The original Guatemalan death squads took shape in
the mid-1960s under anti-terrorist training provided by a U.S. public
safety adviser named John Longon, according to the documents. In January
1966, Longon reported to his superiors about both overt and covert
components of his anti-terrorist strategies.
On the covert side, Longon pressed for “a safe
house [to] be immediately set up” for coordination of security
intelligence. “A room was immediately prepared in the [Presidential]
Palace for this purpose and … Guatemalans were immediately designated to
put this operation into effect,” according to Longon’s report.
Longon’s operation within the presidential compound
became the starting point for the infamous “Archivos” intelligence unit
that evolved into a clearinghouse for Guatemala’s most notorious
Just two months after
Longon's report, a secret CIA cable noted the clandestine execution of
several Guatemalan "communists and terrorists" on the night of March 6,
1966. By the end of the year, the Guatemalan government was bold enough
to request U.S. help in establishing special kidnapping squads,
according to a cable from the U.S. Southern Command that was forwarded
to Washington on Dec. 3, 1966.
By 1967, the Guatemalan
counterinsurgency terror had gained a fierce momentum. On Oct. 23, 1967,
the State Department's Bureau of Intelligence and Research noted the
"accumulating evidence that the [Guatemalan] counterinsurgency machine
is out of control." The report noted that Guatemalan "counter-terror"
units were carrying out abductions, bombings, torture and summary
executions "of real and alleged communists."
Human Rights Warnings
The mounting death toll in Guatemala
disturbed some American officials assigned to the country. The embassy's
deputy chief of mission, Viron Vaky, expressed his concerns in a
remarkably candid report that he submitted on March 29, 1968, after
returning to Washington. Vaky framed his arguments in pragmatic terms,
but his moral anguish broke through.
“The official squads are guilty of
atrocities. Interrogations are brutal, torture is used and bodies are
mutilated,” Vaky wrote. “In the minds of many in Latin America, and,
tragically, especially in the sensitive, articulate youth, we are
believed to have condoned these tactics, if not actually encouraged
them. Therefore our image is being tarnished and the credibility of our
claims to want a better and more just world are increasingly placed in
Vaky also noted the deceptions within
the U.S. government that resulted from its complicity in state-sponsored
terror. “This leads to an aspect I personally find the most disturbing
of all -- that we have not been honest with ourselves,” Vaky said. “We
have condoned counter-terror; we may even in effect have encouraged or
blessed it. We have been so obsessed with the fear of insurgency that we
have rationalized away our qualms and uneasiness.
“This is not only because we have
concluded we cannot do anything about it, for we never really tried.
Rather we suspected that maybe it is a good tactic, and that as long as
Communists are being killed it is alright. Murder, torture and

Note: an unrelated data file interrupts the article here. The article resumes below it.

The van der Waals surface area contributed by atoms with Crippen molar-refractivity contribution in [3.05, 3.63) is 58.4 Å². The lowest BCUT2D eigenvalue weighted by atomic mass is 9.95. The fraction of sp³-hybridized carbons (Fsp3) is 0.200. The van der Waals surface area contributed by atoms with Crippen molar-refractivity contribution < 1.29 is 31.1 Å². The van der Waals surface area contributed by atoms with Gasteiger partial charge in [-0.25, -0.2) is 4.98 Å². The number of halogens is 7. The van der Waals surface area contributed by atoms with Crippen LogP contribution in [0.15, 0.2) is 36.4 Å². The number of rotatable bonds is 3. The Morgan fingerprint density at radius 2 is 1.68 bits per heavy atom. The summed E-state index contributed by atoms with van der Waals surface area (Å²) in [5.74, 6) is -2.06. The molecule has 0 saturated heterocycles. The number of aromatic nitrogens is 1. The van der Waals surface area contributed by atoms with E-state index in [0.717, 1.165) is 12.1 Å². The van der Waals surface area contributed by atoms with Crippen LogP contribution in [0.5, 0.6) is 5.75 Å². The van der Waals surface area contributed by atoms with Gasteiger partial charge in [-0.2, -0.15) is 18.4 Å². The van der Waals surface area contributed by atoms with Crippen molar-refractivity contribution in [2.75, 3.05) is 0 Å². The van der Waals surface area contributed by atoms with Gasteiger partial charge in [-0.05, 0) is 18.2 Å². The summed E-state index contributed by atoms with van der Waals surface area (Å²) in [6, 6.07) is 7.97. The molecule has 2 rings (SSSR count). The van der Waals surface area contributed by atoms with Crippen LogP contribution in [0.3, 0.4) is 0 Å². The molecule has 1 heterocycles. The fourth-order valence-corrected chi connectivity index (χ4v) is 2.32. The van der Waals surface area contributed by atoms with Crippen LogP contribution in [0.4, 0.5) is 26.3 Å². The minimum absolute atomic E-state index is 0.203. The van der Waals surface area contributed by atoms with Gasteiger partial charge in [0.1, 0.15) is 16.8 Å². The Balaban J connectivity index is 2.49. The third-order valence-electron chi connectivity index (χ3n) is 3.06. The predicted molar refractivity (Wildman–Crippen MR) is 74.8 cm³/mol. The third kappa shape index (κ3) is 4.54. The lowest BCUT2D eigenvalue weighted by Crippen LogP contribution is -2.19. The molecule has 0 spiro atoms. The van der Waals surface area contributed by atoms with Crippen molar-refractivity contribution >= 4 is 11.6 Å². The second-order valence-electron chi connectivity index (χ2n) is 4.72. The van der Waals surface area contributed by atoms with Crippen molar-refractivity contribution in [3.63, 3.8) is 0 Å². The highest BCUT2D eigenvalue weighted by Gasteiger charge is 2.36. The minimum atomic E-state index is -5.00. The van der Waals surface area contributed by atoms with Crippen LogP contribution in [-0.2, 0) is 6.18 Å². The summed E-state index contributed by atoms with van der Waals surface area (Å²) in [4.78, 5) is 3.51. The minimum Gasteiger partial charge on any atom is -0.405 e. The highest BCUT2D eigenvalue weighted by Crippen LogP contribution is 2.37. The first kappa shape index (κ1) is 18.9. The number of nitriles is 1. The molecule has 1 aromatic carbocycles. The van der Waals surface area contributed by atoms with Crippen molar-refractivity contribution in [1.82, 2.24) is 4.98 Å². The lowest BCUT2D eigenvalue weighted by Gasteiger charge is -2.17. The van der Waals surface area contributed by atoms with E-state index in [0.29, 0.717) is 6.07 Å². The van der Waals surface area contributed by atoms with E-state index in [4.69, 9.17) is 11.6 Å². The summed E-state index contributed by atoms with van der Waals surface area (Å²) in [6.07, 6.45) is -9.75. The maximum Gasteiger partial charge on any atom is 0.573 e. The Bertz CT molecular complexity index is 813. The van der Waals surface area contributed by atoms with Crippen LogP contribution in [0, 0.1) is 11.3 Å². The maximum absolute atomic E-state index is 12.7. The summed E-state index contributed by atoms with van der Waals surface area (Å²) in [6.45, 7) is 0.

mutilation are alright if our side is doing it and the victims are
Communists. After all hasn't man been a savage from the beginning of
time so let us not be too queasy about terror. I have literally heard
these arguments from our people.”
Though kept secret from the American
public for three decades, the Vaky memo obliterated any claim that
Washington simply didn't know the reality in Guatemala. Still, with
Vaky's memo squirreled away in State Department files, the killing went
on. The repression was noted almost routinely in reports from the field.
On Jan. 12, 1971, the Defense
Intelligence Agency reported that Guatemalan forces had "quietly
eliminated" hundreds of "terrorists and bandits" in the countryside. On
Feb. 4, 1974, a State Department cable reported resumption of "death
On Dec. 17, 1974, a DIA biography of
one U.S.-trained Guatemalan officer gave an insight into how U.S.
counterinsurgency doctrine had imbued the Guatemalan strategies.
According to the biography, Lt. Col. Elias Osmundo Ramirez Cervantes,
chief of security section for Guatemala's president, had trained at the
U.S. Army School of Intelligence at Fort Holabird in Maryland. Back in
Guatemala, Ramirez Cervantes was put in charge of plotting raids on
suspected subversives as well as their interrogations.
The Reagan Bloodbath
As brutal as the Guatemalan security
forces were in the 1960s and 1970s, the worst was yet to come. In the
1980s, the Guatemalan army escalated its slaughter of political
dissidents and their suspected supporters to unprecedented levels.
Ronald Reagan's election in November
1980 set off celebrations in the well-to-do communities of Central
America. After four years of Jimmy Carter's human rights nagging, the
region's hard-liners were thrilled that they had someone in the White
House who understood their problems.
The oligarchs and the generals had good reason for optimism.
For years, Reagan had been a staunch defender of right-wing regimes that
engaged in bloody counterinsurgency against leftist enemies.
In the late 1970s, when Carter's human rights coordinator,
Patricia Derian, criticized the Argentine military for its "dirty war"